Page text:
Interestingly, Vaizey is also one of the main players in the proposed ‘Great Firewall of Britain’, a self-regulatory scheme which would allow the government to block websites that music and film companies accuse of copyright infringement. Several civil liberties groups, including The Open Rights Group (ORG), have raised concerns that this could lead to a heavy-handed approach resulting in excessive legal claims and censorship of legitimate material.

Jim Killock of ORG called this proposal a backdoor private arrangement between the government and rights-holders without the scrutiny that judges or a formal act of parliament would require. The democracy of the scheme is certainly called into question – who will decide which sites can be blocked and why? Who will oversee these decisions to make sure they are democratic? It seems that ISPs would be allowed to blacklist censored sights with no judicial review.

Vaizey is concerned that implementing a right to be forgotten could stifle innovation. But the proposed firewall has been accused of leading to a situation where censorship could be done at will. The message seems to be that giving individuals the right to block or delete online is dangerous, while large corporations and the state can go right ahead.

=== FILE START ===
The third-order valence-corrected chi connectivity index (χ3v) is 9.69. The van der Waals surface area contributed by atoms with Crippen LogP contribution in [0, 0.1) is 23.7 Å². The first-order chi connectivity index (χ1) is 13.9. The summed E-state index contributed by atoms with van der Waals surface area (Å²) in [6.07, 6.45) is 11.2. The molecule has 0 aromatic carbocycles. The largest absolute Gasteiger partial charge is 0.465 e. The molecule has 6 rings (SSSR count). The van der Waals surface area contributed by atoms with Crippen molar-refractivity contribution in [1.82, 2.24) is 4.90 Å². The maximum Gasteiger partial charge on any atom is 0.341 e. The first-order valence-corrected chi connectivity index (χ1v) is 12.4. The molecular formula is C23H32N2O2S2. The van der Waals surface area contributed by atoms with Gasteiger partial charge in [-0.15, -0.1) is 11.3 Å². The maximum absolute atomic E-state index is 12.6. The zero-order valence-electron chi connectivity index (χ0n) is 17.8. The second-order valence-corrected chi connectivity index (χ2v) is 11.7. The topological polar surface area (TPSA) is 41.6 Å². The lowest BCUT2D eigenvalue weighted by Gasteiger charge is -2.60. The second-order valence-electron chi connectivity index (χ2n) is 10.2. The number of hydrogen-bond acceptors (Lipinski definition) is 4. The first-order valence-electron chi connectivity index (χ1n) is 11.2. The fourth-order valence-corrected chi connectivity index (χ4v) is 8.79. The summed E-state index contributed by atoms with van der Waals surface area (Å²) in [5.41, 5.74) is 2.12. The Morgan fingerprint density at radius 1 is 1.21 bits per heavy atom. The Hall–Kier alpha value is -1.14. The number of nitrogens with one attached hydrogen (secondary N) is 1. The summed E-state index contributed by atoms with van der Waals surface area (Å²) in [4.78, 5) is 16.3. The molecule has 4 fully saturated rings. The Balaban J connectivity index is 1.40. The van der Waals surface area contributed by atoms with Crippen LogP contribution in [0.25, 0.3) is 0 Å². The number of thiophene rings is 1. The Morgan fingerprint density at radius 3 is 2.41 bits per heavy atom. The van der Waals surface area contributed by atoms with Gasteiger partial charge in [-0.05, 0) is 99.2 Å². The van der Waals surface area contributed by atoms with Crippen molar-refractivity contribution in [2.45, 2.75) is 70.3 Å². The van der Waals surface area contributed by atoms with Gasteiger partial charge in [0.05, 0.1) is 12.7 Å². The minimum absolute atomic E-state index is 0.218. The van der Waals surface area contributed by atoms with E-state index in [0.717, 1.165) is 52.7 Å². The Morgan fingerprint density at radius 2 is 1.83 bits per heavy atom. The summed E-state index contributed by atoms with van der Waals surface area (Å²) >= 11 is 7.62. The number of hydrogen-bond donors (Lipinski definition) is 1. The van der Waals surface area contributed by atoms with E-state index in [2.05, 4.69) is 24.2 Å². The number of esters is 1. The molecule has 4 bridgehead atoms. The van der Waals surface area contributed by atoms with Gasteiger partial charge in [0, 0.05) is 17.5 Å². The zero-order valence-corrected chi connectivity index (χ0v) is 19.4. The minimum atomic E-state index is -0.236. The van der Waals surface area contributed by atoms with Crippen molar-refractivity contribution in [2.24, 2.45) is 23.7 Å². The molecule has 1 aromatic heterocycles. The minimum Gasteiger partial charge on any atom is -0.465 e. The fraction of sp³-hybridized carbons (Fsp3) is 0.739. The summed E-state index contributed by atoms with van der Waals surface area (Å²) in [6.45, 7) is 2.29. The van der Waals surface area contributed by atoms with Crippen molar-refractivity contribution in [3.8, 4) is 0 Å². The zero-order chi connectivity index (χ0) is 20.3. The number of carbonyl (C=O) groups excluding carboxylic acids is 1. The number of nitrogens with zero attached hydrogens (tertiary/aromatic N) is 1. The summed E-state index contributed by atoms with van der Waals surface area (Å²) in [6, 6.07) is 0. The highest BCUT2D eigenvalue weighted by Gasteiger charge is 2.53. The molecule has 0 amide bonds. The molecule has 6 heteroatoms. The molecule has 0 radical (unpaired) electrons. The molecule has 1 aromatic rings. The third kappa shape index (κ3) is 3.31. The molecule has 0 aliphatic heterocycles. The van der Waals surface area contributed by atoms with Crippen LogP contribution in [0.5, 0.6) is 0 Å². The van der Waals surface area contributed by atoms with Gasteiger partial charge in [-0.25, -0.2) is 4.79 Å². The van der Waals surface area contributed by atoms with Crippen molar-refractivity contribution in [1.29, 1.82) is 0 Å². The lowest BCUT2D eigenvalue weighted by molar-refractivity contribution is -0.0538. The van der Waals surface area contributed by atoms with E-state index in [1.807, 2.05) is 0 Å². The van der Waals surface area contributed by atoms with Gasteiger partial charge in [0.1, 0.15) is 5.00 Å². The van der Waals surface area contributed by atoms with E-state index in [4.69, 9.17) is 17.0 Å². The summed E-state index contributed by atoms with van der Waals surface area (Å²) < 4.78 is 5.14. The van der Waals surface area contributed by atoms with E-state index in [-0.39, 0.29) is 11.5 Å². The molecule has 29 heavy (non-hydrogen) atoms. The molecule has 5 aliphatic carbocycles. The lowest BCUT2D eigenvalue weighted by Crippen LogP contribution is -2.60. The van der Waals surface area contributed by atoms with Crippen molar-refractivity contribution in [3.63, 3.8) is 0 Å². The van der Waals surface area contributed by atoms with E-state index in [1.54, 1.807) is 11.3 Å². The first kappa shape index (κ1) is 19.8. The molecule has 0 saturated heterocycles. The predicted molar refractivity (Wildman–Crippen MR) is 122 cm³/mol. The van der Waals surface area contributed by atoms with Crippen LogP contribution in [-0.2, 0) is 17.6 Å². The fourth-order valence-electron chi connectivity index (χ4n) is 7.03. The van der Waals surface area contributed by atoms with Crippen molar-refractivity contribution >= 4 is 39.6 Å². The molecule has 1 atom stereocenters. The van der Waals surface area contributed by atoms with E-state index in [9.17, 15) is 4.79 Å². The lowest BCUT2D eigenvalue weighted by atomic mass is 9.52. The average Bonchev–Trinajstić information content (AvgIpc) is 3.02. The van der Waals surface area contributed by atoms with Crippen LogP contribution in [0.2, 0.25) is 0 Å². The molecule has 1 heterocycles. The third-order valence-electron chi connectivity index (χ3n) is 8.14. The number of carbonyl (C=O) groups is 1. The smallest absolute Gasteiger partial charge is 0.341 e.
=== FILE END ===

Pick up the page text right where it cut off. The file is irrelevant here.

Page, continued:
Council meetings secretly filmed by security spies

Friday, April 1st, 2011

Yesterday the Ham & High newspaper revealed that security officers for Barnet Council have been wearing hidden cameras to spy on residents and “amass evidence”.

The cameras were used as officers patrolled town hall meetings and guarded council property, including at a budgetary meeting in March where seven officers from the firm MetPro prevented members of the public from entering the building.

One 85-year-old resident told the paper the security staff were an “intimidating presence” who created a “menacing element” in the meeting room. He compared the officers to Hitler’s SS force, and added, ‘I had no sense of being involved in a democratic occasion whatsoever.’

Apparently MetPro’s secretary Kevin Sharkey drove up to a resident’s forum in a blacked-out security car and ‘boasted of filming residents and monitoring blog and twitter activity’ at the March meeting.

Barnet council responded to the article by claiming they did not authorise the cameras and have since terminated their contract with the firm, which has been in place since 2006. A spokesperson said: ‘Unlike some other London boroughs, the setting of the budget in Barnet at cabinet and council was held with the public present and at the advertised time and place.’

As campaign group Big Brother Watch points out, the company still carries testimonials from Barnet council on its website.